Defining the limits of what is or isn’t considered glamping accommodation is tricky. It seems that anything that captures the benefits of nature whilst also being luxurious or comfortable can be glamping.
How Expensive Is It?
Due to the varied nature of accommodation and the stress upon individual experiences, it is difficult to say how much a glamping trip will cost. Some unique accommodation sites can cost thousands of dollars, whilst others can offer a more budget version.
Tip: Glamping in the winter can be cheaper as demand is lessened. If snowball fights and hot chocolate are your thing, it’s definitely worth checking out!
Glamping can actually work out cheaper for families than buying all the equipment to go camping.
The (Rough) Cost of Glamping
In the US, basic glamping in tents with soft beds but few other amenities can be found for about $80 per night. Meanwhile, at the other end of the scale safari tents equipped with separate “suites”, WiFi and even bathtubs can be found for just shy of $1,500 per night.
If you fancy getting up among the trees to glamp, you can find more primitive treehouses from around $65 per night whilst lodgings with luxuries like artisan meals from on-site private restaurants are available from $2100 per night.
A night in an eco-friendly teepee at a wild horse safari can set you back $1,650 per night but cheaper teepees can be found for around $75 per night.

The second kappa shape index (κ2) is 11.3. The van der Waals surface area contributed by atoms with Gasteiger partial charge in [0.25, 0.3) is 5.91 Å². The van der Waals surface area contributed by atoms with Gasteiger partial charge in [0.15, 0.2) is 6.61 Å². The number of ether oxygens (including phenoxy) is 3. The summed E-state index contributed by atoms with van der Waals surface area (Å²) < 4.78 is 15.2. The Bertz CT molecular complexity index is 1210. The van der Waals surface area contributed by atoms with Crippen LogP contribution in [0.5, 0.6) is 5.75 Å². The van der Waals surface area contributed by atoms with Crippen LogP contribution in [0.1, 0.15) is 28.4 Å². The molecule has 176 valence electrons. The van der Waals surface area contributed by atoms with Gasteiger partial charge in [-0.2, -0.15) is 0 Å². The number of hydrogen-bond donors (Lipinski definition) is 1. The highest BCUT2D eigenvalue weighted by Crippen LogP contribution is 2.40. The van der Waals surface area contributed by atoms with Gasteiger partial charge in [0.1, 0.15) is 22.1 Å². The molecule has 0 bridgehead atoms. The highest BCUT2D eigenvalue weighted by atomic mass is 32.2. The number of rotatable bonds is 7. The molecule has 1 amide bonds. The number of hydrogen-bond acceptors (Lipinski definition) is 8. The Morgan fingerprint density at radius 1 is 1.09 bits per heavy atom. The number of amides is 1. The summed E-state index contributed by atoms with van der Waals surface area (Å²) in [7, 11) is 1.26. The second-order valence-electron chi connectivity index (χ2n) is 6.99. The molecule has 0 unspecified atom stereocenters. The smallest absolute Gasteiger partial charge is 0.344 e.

Airstream trailers can be booked for between $70 and $375 per night.
Who Goes Glamping?
45% of American campers from all age groups surveyed by KOA in 2019 said that they wanted to experience glamping with interest doubling over the past two years. The two generations producing the most demand for glamping are millennials and baby boomers, who often have camped at other points in their lives but now do not have the necessary equipment to access traditional camping.
Families with young children also see glamping as an opportunity to allow kids to experience the great outdoors in a comfortable, relaxed environment without the stress and hard work of constructing your own shelter.
Tip: If you’re glamping with children, make sure that there’s plenty of activities nearby to keep them active. Not all glampsites are kid-friendly!
Meanwhile, 23% of prospective campers are also interested in considering glamping accommodation in the future. This supports researchers in Europe, who found the introduction of glamping has led to a new trend in demand for the camping industry.